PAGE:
Between Milford Lane and Essex Street at 200 Strand stands a building with an interesting coat of arms with a ram’s head as the crest. It transpires that the building belonged to the Huddersfield Building Society that was established in 1864 in Huddersfield, Yorkshire, as the Huddersfield Equitable Permanent Benefit Building Society, not to be confused with the short-lived Huddersfield District Permanent Benefit Building Society (1863-1888). In the annual meeting of November 1918, it was – fortunately – decided to shorten the name of the society to the Huddersfield Building Society.
That same meeting saw the introduction of several ‘Rules’ of which number 5 was that “the Seal of the Society shall bear the name of the Society and the device of the coat of arms of the County Borough of Huddersfield”.(1) The motto under the Huddersfield coat of arms is ‘Juvat Impigros Deus’ (God defends the diligent) and the sheep – or more precisely, their wool – refer to the source of market town Huddersfield’s wealth. At the board meeting of 2 January 1922, the directors were shown the coat of arms, “mounted and in oxydized silver at a cost of £3.3.0d., to be hung in the Board Room”.(2)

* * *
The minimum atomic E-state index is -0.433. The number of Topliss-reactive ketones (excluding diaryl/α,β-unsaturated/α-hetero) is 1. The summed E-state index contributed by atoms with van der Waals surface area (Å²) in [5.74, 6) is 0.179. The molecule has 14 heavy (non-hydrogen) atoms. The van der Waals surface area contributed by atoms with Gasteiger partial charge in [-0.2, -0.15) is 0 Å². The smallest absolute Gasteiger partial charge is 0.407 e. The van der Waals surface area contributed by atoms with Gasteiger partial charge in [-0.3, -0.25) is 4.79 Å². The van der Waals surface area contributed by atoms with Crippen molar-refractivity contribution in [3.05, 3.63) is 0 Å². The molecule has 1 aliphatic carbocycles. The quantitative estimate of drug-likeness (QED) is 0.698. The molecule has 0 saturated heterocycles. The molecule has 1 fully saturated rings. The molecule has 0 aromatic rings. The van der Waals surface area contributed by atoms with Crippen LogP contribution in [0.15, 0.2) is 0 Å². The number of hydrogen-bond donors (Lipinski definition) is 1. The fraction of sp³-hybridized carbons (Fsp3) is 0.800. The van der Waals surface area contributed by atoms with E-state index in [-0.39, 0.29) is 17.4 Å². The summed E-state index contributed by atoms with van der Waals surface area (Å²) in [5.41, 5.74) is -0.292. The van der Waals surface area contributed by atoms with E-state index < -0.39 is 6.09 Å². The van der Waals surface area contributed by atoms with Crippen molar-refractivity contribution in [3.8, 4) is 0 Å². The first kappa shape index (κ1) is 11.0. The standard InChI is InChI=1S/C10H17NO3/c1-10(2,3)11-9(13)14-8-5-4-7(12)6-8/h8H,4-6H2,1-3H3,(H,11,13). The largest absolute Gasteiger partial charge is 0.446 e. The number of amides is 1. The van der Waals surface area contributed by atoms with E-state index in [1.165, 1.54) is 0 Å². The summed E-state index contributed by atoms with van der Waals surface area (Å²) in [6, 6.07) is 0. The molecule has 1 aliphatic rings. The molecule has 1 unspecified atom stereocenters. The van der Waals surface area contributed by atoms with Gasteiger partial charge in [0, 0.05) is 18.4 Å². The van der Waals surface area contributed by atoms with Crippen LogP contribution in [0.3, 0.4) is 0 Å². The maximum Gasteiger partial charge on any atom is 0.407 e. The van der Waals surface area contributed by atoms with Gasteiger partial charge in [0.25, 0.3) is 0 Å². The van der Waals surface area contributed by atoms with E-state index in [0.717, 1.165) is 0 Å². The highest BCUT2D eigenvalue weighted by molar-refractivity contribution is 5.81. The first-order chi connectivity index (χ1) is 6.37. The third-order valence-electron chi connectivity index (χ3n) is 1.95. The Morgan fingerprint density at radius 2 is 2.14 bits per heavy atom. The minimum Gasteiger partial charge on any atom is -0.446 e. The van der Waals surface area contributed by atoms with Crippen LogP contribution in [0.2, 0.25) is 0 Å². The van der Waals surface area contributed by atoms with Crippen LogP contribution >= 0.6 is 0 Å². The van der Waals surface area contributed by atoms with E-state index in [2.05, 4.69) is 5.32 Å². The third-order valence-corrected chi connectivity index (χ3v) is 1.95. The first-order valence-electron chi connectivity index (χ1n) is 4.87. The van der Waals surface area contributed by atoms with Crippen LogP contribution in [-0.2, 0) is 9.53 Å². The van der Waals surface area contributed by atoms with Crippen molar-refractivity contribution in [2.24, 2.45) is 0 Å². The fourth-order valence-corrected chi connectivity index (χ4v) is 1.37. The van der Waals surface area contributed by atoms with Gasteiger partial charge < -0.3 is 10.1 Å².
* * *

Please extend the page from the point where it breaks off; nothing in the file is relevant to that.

From 1924 onwards, the Society employed London agents and from 1929 they had their own London offices, not yet on the Strand, but in Holborn Viaduct.(3) A plaque inside the Strand building tells of the destruction by enemy bombs in WWII and the subsequent rebuilding and re-opening in 1959.
In 1975, the Huddersfield Society merged with the Bradford Building Society and in 1982 with the West Yorkshire Building Society to form the Yorkshire Building Society. The building on the Strand used to be called Huddersfield House, but is now called Yorkshire House.
(1) Trevor H. Hall, The Early Years of the Huddersfield Building Society (1864-1928), Huddersfield, 1974, p. 117.
(2) Idem, p. 123.
(3) Idem, p. 128.